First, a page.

Advanced Search
MyIDEAS: Login

The Incidence and Persistence of Cyclical Job Loss in New Zealand

Contents:

Author Info

  • Maré, David C.

    ()
    (Motu Economic and Public Policy Research Trust)

  • Fabling, Richard

    ()
    (Motu Economic and Public Policy Research Trust)

Abstract

In New Zealand, the impact of the Global Financial Crisis (GFC) was milder than in most other developed countries, with employment declining by 2.5 percent between 2008q4 and 2009q4. Job and worker turnover rates both declined, signalling a reduction in labour market liquidity and difficulties for new entrants and high-turnover groups of workers (Fabling and Maré, 2012). The current paper documents the extent and composition of employment change between 2000 and 2011, focusing on the 2008-2010 period, when the labour market impacts of the GFC were strongest. As in previous downturns, the incidence of cyclical job loss and unemployment fell disproportionately on young and unskilled workers. The paper identifies, by age, gender and earnings level, the sensitivity of employment growth and labour market flows to aggregate employment fluctuations and also to relative fluctuations across industries and regions. The accession rate is particularly sensitive to the economic cycle, most strongly for young workers. Differences in the size of cyclical employment fluctuations reflect differing responsiveness to common shocks and not exposure to different industry and local shocks. Finally, the paper traces outcomes for workers whose jobs end, summarising their duration out of work and the wage increases or reductions they experience when they secure employment. Workers who left or lost jobs spent longer out of work after the GFC and settled for lower earnings growth when they did find a job. Both of these effects had partly but not fully abated within 3 years of the onset of the GFC.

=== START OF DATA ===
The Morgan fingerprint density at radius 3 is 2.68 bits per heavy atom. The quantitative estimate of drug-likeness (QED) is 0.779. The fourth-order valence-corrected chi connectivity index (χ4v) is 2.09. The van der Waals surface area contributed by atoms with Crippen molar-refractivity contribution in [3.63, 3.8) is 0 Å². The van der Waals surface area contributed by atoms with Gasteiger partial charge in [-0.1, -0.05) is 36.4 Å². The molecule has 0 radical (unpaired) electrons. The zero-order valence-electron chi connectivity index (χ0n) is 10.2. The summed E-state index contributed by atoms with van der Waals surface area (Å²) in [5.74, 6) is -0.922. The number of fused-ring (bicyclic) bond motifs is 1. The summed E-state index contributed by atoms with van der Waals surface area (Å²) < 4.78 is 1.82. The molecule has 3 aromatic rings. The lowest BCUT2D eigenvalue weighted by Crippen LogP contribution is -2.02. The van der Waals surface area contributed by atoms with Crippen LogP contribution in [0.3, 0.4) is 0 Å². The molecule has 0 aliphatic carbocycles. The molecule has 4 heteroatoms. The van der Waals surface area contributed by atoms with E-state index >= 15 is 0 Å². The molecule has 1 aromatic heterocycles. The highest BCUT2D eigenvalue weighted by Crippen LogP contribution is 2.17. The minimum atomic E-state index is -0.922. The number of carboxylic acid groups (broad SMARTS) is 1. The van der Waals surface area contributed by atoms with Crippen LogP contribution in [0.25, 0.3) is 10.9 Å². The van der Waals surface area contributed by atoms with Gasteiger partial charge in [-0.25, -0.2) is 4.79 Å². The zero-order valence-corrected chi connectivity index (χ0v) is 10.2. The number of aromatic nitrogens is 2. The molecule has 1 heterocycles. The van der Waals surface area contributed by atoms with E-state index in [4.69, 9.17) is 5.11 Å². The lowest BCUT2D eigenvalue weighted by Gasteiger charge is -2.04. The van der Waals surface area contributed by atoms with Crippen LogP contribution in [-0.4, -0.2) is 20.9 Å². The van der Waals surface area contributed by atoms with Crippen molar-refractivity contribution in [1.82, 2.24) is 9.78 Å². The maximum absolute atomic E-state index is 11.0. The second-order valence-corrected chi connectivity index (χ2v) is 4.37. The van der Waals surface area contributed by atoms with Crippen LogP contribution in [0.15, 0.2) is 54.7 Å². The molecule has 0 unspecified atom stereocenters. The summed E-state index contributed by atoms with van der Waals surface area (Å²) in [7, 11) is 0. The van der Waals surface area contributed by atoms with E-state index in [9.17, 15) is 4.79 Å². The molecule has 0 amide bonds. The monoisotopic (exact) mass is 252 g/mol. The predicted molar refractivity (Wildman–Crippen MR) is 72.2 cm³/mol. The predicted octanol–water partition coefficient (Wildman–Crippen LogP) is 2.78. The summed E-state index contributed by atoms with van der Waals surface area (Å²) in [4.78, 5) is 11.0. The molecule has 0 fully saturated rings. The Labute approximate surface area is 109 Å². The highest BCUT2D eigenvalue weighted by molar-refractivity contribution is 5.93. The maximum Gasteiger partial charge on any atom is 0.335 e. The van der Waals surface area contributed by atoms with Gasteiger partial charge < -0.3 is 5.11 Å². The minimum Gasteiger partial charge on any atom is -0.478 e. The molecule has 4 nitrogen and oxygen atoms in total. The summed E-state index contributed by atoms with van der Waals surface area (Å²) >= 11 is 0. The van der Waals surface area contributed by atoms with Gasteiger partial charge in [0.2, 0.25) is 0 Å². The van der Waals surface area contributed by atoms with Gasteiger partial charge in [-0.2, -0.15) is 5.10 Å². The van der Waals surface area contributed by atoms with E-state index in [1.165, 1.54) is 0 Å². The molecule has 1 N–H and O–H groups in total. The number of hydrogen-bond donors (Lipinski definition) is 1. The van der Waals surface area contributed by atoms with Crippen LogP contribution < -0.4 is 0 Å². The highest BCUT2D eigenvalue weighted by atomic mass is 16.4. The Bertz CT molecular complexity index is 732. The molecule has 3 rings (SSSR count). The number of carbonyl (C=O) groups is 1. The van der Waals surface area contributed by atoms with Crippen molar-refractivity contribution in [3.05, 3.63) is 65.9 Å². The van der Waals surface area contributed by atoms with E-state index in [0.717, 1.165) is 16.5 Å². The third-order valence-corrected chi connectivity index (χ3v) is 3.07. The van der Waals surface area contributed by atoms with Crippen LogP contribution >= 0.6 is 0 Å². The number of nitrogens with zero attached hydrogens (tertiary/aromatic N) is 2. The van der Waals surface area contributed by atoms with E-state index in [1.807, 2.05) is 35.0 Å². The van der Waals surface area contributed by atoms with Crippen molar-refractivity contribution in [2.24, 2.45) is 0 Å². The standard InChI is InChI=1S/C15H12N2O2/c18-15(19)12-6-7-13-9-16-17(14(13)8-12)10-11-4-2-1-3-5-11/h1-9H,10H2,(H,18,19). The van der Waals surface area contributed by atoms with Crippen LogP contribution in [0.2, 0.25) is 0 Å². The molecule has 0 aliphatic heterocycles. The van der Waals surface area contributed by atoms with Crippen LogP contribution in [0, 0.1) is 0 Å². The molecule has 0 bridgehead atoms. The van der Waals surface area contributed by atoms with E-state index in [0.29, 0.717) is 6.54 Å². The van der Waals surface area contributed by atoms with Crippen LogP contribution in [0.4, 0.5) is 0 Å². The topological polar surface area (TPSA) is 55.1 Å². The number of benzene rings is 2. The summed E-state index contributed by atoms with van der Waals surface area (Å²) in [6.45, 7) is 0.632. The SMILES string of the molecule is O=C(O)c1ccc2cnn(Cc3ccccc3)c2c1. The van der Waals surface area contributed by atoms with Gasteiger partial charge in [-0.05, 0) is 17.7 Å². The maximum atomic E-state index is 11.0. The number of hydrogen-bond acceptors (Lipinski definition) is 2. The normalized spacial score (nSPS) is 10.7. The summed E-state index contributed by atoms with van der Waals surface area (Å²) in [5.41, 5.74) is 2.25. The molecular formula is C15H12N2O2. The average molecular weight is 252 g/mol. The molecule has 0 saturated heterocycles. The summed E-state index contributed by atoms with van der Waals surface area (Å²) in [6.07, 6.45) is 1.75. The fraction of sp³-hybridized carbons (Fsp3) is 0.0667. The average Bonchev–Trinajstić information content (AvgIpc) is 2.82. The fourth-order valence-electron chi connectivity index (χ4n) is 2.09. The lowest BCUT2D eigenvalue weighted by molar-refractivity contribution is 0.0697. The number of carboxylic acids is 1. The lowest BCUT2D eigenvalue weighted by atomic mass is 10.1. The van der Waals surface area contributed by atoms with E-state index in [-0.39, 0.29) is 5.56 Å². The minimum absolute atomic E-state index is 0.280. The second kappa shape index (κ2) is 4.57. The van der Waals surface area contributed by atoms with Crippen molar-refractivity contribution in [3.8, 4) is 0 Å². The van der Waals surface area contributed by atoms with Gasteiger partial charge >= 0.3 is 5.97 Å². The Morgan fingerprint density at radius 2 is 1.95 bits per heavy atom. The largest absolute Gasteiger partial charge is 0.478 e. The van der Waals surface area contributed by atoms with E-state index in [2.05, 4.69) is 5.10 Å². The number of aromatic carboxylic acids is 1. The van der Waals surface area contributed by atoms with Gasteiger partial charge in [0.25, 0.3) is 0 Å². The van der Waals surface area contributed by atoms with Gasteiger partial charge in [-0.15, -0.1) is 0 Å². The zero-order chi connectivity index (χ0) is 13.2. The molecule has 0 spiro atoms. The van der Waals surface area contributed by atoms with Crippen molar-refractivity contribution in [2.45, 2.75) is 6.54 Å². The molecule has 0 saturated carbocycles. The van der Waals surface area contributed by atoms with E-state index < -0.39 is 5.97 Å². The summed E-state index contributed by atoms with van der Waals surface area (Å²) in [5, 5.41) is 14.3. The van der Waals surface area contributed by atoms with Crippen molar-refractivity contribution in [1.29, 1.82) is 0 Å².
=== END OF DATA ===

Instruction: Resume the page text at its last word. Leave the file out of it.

Download Info

If you experience problems downloading a file, check if you have the proper application to view it first. In case of further problems read the IDEAS help page. Note that these files are not on the IDEAS site. Please be patient as the files may be large.
File URL: http://ftp.iza.org/dp7745.pdf
Download Restriction: no

Bibliographic Info

Paper provided by Institute for the Study of Labor (IZA) in its series IZA Discussion Papers with number 7745.

as in new window
Length: 51 pages
Date of creation: Nov 2013
Date of revision:
Handle: RePEc:iza:izadps:dp7745

Contact details of provider:
Postal: IZA, P.O. Box 7240, D-53072 Bonn, Germany
Phone: +49 228 3894 223
Fax: +49 228 3894 180
Web page: http://www.iza.org

Order Information:
Postal: IZA, Margard Ody, P.O. Box 7240, D-53072 Bonn, Germany
Email:

Related research

Keywords: Global Financial Crisis; cyclical job loss; unemployment; earnings growth;

Other versions of this item:

Find related papers by JEL classification:

This paper has been announced in the following NEP Reports:

References

References listed on IDEAS
Please report citation or reference errors to , or , if you are the registered author of the cited work, log in to your RePEc Author Service profile, click on "citations" and make appropriate adjustments.:
as in new window
  1. Steven J. Davis & R. Jason Faberman & John Haltiwanger, 2006. "The Flow Approach to Labor Markets: New Data Sources and Micro-Macro Links," Journal of Economic Perspectives, American Economic Association, vol. 20(3), pages 3-26, Summer.
  2. Mary C. Daly & Bart Hobijn & Aysegül Sahin & Robert G. Valletta, 2012. "A Search and Matching Approach to Labor Markets: Did the Natural Rate of Unemployment Rise?," Journal of Economic Perspectives, American Economic Association, vol. 26(3), pages 3-26, Summer.